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Supreme Court, Appellate Term, New York.

The PEOPLE of the State of New York, Respondent, v. Vincent DeCERBO, Appellant.

Decided: May 20, 2004

Present:  McCABE, P.J., RUDOLPH and ANGIOLILLO, JJ. Lazer, Aptheker, Rosella & Yedid, P.C., Melville (David Lazer and Russell Penzer of counsel), for appellant. Thomas J. Spota, District Attorney, Riverhead (Ronald E. Lipetz of counsel), for respondent.

Appeal by defendant from a judgment of the Justice Court, Town of Southampton, Suffolk County (T. DeMayo, J.), rendered on December 30, 2002, convicting him of violating Vehicle and Traffic Law § 1102 and imposing sentence.

Judgment of conviction reversed upon the law and facts, simplified traffic information dismissed and fine, if paid, remitted.

Officer Jose Febo testified at trial that he had observed a 1993 Volkswagen, driven by defendant's son, without headlights and taillights and pulled it over to the shoulder of the road.   After a short interview with the driver of the vehicle, he decided to conduct a field sobriety test.   Before commencing said test, a Cadillac, driven by defendant, stopped on the shoulder of the road a short distance away.   The testimony adduced at trial revealed that the defendant had stopped because he was concerned for his son's welfare.   The defendant exited the Cadillac and approached the officer, whereupon the officer ordered the defendant to return to his vehicle.   As the defendant continued to approach, the officer gestured as if he were about to remove his handcuffs from his belt, and pointed to defendant's automobile, indicating that defendant should return to his vehicle.   After the officer directed defendant on four occasions to return to his vehicle, the defendant complied with the order.   Upon completion of his investigation with defendant's son, he issued a simplified traffic information to the defendant, charging him with violating Vehicle and Traffic Law § 1102.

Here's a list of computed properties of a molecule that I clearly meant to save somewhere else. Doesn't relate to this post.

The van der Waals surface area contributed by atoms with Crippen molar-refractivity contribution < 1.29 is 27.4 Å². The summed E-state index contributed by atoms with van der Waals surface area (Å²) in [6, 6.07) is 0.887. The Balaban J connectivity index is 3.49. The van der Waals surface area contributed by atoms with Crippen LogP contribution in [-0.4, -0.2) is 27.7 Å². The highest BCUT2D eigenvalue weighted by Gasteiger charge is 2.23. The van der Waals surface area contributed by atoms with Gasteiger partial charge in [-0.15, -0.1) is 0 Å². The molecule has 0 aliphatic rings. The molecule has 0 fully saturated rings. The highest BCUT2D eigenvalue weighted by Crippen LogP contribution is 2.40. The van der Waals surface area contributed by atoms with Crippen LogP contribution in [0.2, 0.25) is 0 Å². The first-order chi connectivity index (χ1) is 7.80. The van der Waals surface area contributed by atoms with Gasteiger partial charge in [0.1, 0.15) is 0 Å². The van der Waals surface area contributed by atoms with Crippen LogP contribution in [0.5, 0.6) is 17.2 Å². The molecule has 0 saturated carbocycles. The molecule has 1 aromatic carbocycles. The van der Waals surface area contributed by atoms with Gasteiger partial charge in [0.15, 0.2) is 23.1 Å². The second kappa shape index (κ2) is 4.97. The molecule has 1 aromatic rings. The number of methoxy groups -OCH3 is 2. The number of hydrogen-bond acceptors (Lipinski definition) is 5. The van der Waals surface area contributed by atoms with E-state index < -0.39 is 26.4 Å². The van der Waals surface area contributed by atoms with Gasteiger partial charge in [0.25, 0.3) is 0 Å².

Vehicle and Traffic Law § 1102 is “designed to compel obedience to an order of a police officer regulating the control or movement of traffic” (People v. Bohn, 91 Misc.2d 132, 397 N.Y.S.2d 514 [1977] ).   The evidence adduced at trial failed to demonstrate that the officer's order directing the defendant to return to his vehicle involved regulating the control or movement of traffic.   Consequently, defendant's actions did not fall within the scope of section 1102 (see Bohn, 91 Misc.2d at 132, 397 N.Y.S.2d 514;  People v. D'Amico, N.Y.L.J., Sept. 19, 2000 [App. Term, 2d & 11th Jud. Dists.];   see also Carrieri, Practice Commentaries, McKinney's Cons. Laws of N.Y., Book 62A, Vehicle and Traffic Law § 1102, at 449).

McCABE, P.J., and RUDOLPH, J., concur. ANGIOLILLO, J., taking no part.